North Korean refugee women speak out about leaving children behind in China

Tongil Mom, a group comprised of North Korean refugee women working to be reunited with their children, spoke at the University in Charlottesville VA as coordinated by the human rights advocacy group Liberty in North Korea.

With the help of a North Korean translator, the women of Tongil Mom shared personal testimonies of how they defected from North Korea, their time in China as forced brides and how they eventually resettled in South Korea. Many North Korean women leave their country due to intense struggle and relocate to China, where they are often sold and forced to be brides for Chinese men. While these North Korean refugee women have children with these men, many are still forced by the Chinese government to go back to South Korea. This forced repatriation causes many women to never see their children again. Each woman who spoke at the event currently has a child in China from whom they are separated.

“I think that sometimes it’s easy to forget when all we see in American media is North Korean news about nuclear weapons and political issues. But the fact of the matter is that there are 24 million civilians that live in that country and they’re dealing with a lot of humanitarian issues so we should remember them and strive to support them,” Cameron Hicks, fourth-year College student and executive board member of Liberty in North Korea, said.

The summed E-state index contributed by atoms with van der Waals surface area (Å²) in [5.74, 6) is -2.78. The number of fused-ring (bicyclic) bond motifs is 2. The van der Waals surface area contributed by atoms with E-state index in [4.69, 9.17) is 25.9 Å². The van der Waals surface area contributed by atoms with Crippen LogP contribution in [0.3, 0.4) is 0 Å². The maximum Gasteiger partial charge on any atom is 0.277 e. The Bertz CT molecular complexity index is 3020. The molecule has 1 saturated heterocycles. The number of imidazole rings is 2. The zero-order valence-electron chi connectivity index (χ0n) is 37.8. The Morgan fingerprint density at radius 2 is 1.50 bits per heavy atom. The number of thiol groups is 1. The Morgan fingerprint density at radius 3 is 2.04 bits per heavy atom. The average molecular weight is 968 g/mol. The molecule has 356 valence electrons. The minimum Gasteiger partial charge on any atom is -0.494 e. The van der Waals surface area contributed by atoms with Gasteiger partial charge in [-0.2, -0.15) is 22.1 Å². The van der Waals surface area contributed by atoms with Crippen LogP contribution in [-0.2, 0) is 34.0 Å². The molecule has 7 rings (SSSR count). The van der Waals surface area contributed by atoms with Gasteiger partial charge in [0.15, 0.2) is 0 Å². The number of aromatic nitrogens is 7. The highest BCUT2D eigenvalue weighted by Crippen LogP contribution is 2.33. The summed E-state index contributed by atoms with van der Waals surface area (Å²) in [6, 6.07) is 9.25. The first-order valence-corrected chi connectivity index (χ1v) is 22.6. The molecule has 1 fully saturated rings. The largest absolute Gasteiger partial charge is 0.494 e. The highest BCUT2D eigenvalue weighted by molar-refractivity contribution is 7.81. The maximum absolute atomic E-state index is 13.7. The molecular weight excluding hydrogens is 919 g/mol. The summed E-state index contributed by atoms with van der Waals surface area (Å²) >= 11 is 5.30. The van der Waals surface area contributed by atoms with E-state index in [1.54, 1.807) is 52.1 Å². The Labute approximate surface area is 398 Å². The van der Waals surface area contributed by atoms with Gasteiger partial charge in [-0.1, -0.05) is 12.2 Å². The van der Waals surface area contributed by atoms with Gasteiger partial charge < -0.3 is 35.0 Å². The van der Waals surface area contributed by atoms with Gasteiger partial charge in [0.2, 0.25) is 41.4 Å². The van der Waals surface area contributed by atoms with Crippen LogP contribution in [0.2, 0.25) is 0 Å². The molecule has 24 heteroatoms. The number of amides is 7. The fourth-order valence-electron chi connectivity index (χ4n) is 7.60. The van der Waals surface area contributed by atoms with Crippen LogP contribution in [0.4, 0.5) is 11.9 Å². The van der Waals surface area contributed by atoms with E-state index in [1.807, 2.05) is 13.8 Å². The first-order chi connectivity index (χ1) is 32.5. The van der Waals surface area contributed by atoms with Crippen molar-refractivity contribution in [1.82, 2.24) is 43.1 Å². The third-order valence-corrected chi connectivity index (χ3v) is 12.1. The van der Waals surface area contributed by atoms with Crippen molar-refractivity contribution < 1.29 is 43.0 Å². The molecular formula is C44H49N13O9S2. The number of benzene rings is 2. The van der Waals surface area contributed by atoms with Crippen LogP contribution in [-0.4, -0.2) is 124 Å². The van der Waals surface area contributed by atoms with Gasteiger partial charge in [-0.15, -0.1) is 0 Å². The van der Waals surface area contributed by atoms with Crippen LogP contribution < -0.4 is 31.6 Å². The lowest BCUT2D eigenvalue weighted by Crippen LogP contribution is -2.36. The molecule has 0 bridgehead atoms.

Tongil Mom has three main parts in its petition, which is directed to the governments of the People’s Republic of China and the Republic of Korea. These include calling for proper identification papers for children born to North Korean refugees in China, humanitarian measures for mothers who defected from North Korea to be able to exercise rights as birth mothers to their children and giving these children the right to choose with which parent they live.

“Obviously, the Chinese government is not going to stop its policy of repatriation overnight, but I believe if we approach the people in China, the people with a [conscience], the people who believe in human rights in China and if we approach this using social media then we can definitely try to make a change regarding the situation,” Tongil Mom Executive Director Kim Jeong Ah said.

“We want to set up a website for children in China to look up the whereabouts of their mothers,” Ah said. “We have all of these ideas to reunite a lot of mothers so they can hug their children again, but we need all the help we can get.”

[The Cavalier Daily]

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